Should tobacco product sales be banned during the COVID-19 pandemic?
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There are calls from some health groups for limits, or outright bans, on tobacco products to help reduce the risks of complications due to COVID-19. Some medical experts think that smoking and vaping can make symptoms worse.
One early scientific study indicates that COVID-19 patients in China were more than twice as likely to get severe infections if they were smokers.
Smoking also means repeatedly bringing your hand to your mouth, when we’re all being cautioned not to touch our faces.
The New York State Academy of Family Physicians has called for a ban on sales of tobacco and e-cigarettes during the pandemic. The International Union Against Tuberculosis and Lung Disease has increased its push for an end to sales.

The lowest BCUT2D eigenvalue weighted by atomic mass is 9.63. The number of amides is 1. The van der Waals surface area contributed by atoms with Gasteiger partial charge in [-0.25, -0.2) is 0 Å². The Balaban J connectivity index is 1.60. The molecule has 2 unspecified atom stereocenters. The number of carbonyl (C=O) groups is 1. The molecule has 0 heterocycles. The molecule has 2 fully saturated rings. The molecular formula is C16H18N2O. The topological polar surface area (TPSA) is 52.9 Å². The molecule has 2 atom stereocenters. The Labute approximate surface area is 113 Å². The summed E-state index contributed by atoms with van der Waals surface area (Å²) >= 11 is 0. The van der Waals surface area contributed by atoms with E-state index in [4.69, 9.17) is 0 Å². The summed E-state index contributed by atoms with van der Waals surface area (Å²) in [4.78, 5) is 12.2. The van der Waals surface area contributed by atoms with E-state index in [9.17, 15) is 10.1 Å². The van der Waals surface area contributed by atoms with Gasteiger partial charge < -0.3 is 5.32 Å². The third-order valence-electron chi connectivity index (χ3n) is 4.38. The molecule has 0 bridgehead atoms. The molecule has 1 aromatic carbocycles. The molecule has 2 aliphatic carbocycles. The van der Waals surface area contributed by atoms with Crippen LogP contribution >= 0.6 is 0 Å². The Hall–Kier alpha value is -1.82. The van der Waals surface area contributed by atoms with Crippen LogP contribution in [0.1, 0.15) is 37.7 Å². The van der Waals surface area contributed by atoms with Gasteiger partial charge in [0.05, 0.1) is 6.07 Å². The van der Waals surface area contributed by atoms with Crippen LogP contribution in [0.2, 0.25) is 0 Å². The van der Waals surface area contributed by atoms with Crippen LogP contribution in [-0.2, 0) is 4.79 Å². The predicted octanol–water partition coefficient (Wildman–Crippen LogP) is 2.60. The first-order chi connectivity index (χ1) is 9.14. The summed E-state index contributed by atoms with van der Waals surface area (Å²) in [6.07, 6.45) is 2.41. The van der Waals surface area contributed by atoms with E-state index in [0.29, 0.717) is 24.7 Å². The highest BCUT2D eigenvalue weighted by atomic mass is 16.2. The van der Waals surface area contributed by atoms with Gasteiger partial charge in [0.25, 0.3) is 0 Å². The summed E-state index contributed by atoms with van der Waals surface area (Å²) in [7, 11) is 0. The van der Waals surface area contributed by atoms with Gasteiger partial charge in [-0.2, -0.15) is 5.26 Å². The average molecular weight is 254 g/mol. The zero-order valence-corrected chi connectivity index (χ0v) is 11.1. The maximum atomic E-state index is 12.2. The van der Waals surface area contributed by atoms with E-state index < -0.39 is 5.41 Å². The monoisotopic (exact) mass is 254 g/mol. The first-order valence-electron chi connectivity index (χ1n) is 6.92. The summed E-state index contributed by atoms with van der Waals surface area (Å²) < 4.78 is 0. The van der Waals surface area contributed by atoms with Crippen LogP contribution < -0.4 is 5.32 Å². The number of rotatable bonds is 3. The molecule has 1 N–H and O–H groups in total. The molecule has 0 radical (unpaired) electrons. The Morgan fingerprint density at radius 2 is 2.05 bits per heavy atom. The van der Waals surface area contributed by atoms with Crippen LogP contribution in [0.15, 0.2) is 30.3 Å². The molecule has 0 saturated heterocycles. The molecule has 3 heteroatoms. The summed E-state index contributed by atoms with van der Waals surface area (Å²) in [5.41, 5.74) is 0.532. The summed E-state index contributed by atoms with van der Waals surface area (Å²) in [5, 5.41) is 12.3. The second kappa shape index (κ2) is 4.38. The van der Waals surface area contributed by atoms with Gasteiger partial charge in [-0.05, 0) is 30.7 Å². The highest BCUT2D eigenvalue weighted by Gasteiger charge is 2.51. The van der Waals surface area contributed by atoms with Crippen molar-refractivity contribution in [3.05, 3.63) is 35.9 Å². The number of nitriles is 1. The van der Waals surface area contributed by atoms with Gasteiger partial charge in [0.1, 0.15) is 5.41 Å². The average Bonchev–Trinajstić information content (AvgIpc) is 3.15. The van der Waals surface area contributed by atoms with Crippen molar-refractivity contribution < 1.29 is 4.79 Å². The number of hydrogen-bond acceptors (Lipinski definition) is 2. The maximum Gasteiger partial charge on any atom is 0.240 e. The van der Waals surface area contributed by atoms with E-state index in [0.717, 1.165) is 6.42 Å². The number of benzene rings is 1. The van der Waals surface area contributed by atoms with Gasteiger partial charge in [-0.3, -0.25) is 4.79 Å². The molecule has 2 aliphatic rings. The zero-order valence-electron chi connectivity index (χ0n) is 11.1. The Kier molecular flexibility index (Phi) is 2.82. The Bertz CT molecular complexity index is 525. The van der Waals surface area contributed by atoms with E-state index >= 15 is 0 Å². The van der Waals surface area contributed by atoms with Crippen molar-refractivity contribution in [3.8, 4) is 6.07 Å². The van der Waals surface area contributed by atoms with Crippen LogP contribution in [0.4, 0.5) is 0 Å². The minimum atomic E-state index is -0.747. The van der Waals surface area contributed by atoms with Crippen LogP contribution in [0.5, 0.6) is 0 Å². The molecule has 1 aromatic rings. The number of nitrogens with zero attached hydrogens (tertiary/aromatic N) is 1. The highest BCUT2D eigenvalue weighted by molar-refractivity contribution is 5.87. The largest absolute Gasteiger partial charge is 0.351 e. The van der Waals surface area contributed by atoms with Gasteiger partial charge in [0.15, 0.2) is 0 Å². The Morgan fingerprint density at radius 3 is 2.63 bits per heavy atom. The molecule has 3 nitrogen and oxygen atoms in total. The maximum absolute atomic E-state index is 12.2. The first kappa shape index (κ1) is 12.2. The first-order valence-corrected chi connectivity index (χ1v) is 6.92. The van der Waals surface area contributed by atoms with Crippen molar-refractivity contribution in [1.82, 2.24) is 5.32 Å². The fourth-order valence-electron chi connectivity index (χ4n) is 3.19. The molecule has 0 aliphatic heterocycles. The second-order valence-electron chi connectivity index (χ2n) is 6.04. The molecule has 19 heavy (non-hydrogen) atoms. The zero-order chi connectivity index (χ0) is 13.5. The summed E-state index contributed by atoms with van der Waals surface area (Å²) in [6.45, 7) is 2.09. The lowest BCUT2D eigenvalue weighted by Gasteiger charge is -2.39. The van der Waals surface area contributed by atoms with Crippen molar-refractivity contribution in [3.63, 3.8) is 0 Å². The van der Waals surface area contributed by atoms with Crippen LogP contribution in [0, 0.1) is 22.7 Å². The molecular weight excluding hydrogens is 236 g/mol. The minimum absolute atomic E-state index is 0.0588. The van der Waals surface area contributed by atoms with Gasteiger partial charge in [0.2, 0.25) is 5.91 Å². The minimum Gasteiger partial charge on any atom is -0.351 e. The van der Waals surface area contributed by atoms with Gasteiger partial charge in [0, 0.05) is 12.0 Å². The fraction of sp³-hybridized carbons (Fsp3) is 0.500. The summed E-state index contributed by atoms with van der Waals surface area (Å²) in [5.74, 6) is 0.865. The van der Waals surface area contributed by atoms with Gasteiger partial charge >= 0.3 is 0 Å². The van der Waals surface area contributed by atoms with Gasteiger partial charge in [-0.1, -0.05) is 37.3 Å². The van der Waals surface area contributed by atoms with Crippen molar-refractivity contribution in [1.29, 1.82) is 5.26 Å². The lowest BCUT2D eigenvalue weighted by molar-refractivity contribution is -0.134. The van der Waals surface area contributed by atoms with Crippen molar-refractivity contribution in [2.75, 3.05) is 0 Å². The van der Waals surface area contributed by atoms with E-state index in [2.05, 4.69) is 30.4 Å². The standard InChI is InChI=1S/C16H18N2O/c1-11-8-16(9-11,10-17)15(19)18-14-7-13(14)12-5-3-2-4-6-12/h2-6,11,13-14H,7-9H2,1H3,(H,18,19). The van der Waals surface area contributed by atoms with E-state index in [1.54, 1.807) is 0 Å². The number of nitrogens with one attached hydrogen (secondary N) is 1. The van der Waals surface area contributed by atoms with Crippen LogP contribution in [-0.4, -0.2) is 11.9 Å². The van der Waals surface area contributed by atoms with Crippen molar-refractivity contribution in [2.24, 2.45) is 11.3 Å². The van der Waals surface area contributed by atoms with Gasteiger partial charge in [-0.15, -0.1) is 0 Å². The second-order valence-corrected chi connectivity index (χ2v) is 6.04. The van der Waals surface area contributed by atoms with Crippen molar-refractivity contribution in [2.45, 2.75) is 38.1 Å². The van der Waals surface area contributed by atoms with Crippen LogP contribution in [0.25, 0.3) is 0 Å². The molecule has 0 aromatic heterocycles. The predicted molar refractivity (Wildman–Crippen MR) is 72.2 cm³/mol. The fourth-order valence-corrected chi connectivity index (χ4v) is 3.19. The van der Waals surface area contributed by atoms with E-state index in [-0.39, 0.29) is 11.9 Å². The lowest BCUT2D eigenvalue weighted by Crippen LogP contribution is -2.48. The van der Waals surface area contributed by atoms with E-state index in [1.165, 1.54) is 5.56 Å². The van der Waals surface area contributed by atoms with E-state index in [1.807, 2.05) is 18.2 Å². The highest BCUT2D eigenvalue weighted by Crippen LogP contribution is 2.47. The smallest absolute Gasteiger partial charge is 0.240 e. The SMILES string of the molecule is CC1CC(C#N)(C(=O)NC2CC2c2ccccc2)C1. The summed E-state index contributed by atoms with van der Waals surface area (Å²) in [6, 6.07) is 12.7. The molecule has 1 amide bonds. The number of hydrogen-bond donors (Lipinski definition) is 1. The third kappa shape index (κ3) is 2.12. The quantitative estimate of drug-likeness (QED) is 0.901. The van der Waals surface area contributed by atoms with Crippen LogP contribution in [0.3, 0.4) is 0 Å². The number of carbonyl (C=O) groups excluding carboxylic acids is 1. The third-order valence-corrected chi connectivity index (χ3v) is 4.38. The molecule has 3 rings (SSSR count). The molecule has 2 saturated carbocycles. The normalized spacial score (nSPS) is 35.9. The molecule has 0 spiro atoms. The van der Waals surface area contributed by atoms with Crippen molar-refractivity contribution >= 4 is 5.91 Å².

“This is really the best time for governments to take action and to force the tobacco industry to stop selling tobacco in their countries,” the union’s Dr. Gan Quan said.
Around 34 million people in the U.S. smoke cigarettes. Dr. Michael Siegel at the Boston University School of Public Health agrees that quitting smoking and vaping will have positive health benefits, but says says a ban could have unwanted consequences.
“You really do have a danger of a black market developing,” he said. “To me that is the main obstacle to prohibition, honestly. Not the economic consequences to the tobacco companies.”
The National Association of Tobacco Outlets did not have a comment at this time.
Correction (April 13, 2020): An earlier version of this story misspelled Quan’s name.
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